Swann’s problem is that he projects onto Odette, his own self.  He is struck by her resemblance to the Biblical figure of Zipporah, Jethro’s Daughter, as painted by Botticelli in the Sistine Chapel.  (The best place to see this is at Art in Fiction, which not only has a close-up of the rather vapid-looking figure but also quotations from Swann’s Way.)  There are many references to well-known masterpieces which not only show Swann’s familiarity with the great artists, but also that he is a widely travelled and cultured man.  He loves music too, and he associates the moment at which he fell for Odette with a phrase from a sonata by the (fictional) Vinteuil, and Madame Verdurin who is initially pleased to have added Swann to her set, makes sure he hears it often.  Odette on the other hand, only likes popular music, and is more interested in clothes and jewellery than in art.

So. Swann is a highly intelligent and sophisticated man, writing a study of Vermeer and moving in elite circles of society.  Odette is a lightweight with a dubious past.  But Swann does not let these social differences hinder his love of her.  So it is ironic that it’s class distinction that causes the rift with Odette:  their meetings have been facilitated by the company of the Verdurins, a bourgeois couple who compensate for their lack of status with inverted snobbery.  They proclaim (loudly) that they reject the society of the elites, because they are bores and not worthy of their company.  To be welcome in Madame Verdurin’s coterie where he can see Odette, Swann has to be careful not mention aristocrats that Madame Verdurin doesn’t know.  And although for a while he manages successfully to conceal or disparage his activities elsewhere, eventually he lets slip that he is on good terms with a prince – which causes outrage to Madame Verdurin.  She not only breaks off Odette’s contact with Swann but also sets up matchmaking with a rival called de Forcheville.  The story becomes a comedy of uncertainty and miscommunication, Swann making a fool of himself over a woman who is not worthy of him, either intellectually or morally.

As well as extensive notes at the back of the book, there is also a highly readable introduction by Adam Watt, Professor of French and comparative literature at the University of Exeter.  He has published widely on the life and works of Marcel Proust.  Brian Nelson is Emeritus Professor (French Studies and Translation Studies) at Monash University in Melbourne, and is a fellow of the Australian Academy of the Humanities.  (He is also my favourite translator of Zola titles. See here).

If you’ve never read Proust, I’d suggest trying this one first, it’s only 180-odd pages long:)

Author: Marcel Proust
Title: Swann in Love
Translated by Brian Nelson
Publisher: Oxford World’s Classics, Oxford University Press, 2017, first published 1913
ISBN: 9780198744894
Review copy courtesy of Oxford University Press


  1. My goodness, this was interesting. It’s decades since I read Proust, and don’t recall getting beyond about vol 3. One of those lurking in the background, insisting on being taken up again…


    • I must admit I find it surprising that Knausgard is compared to Proust. I find Proust charming and amusing and even when his satire is quite savage, it’s not cruel. But I find Knausgard’s work thoroughly distasteful.


  2. I’ve noticed this book recently; I’m intrigued as it’s BN’s translation but as I plan to read ISOLT again at some point I’ll probably won’t read it. Do you know if BN is translating any more of ISOLT?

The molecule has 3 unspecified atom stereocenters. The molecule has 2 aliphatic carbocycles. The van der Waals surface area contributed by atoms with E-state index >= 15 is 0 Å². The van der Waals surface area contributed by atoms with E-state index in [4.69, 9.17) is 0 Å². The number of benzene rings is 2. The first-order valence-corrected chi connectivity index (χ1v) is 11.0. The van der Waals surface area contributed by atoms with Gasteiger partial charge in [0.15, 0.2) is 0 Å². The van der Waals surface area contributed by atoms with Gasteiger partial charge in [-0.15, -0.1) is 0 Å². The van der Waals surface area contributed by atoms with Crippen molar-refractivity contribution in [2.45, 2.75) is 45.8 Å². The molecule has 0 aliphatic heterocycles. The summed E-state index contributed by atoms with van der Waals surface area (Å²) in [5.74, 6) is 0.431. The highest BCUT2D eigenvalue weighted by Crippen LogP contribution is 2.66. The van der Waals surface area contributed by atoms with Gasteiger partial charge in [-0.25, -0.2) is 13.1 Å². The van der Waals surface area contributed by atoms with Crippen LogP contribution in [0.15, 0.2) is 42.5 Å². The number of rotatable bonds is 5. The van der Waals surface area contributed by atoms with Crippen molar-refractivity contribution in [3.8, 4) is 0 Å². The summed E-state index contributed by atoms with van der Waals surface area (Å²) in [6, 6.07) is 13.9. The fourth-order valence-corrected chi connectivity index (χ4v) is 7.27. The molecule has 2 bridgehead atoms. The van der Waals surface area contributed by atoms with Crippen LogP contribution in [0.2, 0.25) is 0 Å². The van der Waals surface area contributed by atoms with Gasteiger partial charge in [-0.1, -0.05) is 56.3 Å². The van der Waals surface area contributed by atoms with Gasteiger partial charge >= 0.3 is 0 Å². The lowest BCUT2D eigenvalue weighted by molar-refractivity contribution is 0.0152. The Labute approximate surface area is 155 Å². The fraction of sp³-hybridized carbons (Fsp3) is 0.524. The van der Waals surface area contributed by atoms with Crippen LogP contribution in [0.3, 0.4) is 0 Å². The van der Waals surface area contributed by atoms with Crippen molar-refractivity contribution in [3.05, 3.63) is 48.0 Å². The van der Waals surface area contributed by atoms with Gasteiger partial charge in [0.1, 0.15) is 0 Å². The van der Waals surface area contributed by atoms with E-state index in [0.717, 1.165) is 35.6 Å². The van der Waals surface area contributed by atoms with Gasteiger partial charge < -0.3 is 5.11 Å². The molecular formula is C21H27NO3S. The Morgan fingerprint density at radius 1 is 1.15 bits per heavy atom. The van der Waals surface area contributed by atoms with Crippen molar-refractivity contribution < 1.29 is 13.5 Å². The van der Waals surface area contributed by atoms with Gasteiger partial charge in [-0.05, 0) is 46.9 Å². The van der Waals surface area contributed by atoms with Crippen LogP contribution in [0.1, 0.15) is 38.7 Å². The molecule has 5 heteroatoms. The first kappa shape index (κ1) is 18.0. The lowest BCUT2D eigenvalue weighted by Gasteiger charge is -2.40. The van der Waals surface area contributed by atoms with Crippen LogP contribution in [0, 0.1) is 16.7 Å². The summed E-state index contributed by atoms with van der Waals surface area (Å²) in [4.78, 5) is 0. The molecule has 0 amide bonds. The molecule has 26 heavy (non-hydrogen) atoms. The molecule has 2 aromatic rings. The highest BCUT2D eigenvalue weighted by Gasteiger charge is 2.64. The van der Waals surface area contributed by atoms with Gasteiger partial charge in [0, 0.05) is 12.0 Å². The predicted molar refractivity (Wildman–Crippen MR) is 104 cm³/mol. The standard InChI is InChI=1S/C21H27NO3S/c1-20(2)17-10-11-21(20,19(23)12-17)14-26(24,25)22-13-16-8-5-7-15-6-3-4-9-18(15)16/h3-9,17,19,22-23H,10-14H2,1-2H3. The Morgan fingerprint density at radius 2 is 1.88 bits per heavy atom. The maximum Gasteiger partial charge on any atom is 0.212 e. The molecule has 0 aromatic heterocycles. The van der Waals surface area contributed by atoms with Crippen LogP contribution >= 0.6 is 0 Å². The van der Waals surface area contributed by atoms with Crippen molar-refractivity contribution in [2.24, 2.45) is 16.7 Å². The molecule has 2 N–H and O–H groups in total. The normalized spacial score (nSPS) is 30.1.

I’m currently reading Sentimental Education by Flaubert which, at times, reminds me of Swann in Love, i.e. the whole ‘obsessive love’ thing. It’s one of the things I find wearisome about 19thC novels and it was what made me think of Proust, initially, as a 19thC novelist. I was glad that ISOLT went beyond the whole ‘Swann in love’ thing. The Verdurins soirees were a hoot though.


    • I haven’t heard if he is doing any more of it, it would be a huge undertaking if he were…
      I wasn’t so keen on Flaubert. It didn’t make me want to read more of him.


  3. The difference in translations is quite striking when compared side by side like that, isn’t it? I’d like s closer look at this translation, but as I’m only two volumes into ISOLT it might be a while before I embark on a reread!


  4. What an interesting post Lisa, particularly those translation comparisons. I am also two volumes in to the Moncreiff revised version which I am very happy with apart from the physical unmanageability of the books. I had been tempted by the concept of individual Penguin volumes but personally found the Davis quote above a bit clumsy for me. So I shall stick with what I have and plod on when I get the chance! :)


  5. I’ve never read Proust, but after reading your article, perhaps I might give Swann in Love a try. His work has always daunted me.


    • I was put off for years too. Having a good translation is a must with any of these major works, but it’s also so helpful to have a good introduction (and background notes) so that you know what you are reading and what to look out for. The length of this one makes it an ideal place to begin with, and even if you never read anything else *grin* you can then smile loftily in conversation and say that you have read Proust!


      • Yes the length has always put me off. From your short excerpt this translation looks more appealing. Dare I say modern?


  6. Thanks for this review Lisa, after Murnane’s references to Proust I’ve been reading Emma’s Proust page and I think I might take your advice and use this book as a way in – I can’t see me attempting the whole thing any time soon.


    • Well you know that Murnane is *very* choosy about what he reads!


  7. […] Swann in Love, by Marcel Proust, in a new translation by Brian Nelson.  If you’ve never read Proust, this is the edition to start with. […]


  8. […] to aficionados of In Search of Lost Time.  I wish I’d had this to hand when I was reading Brian Nelson’s new translation of Swann in Love.  I think I might photocopy these few pages and tuck them into my copy for future […]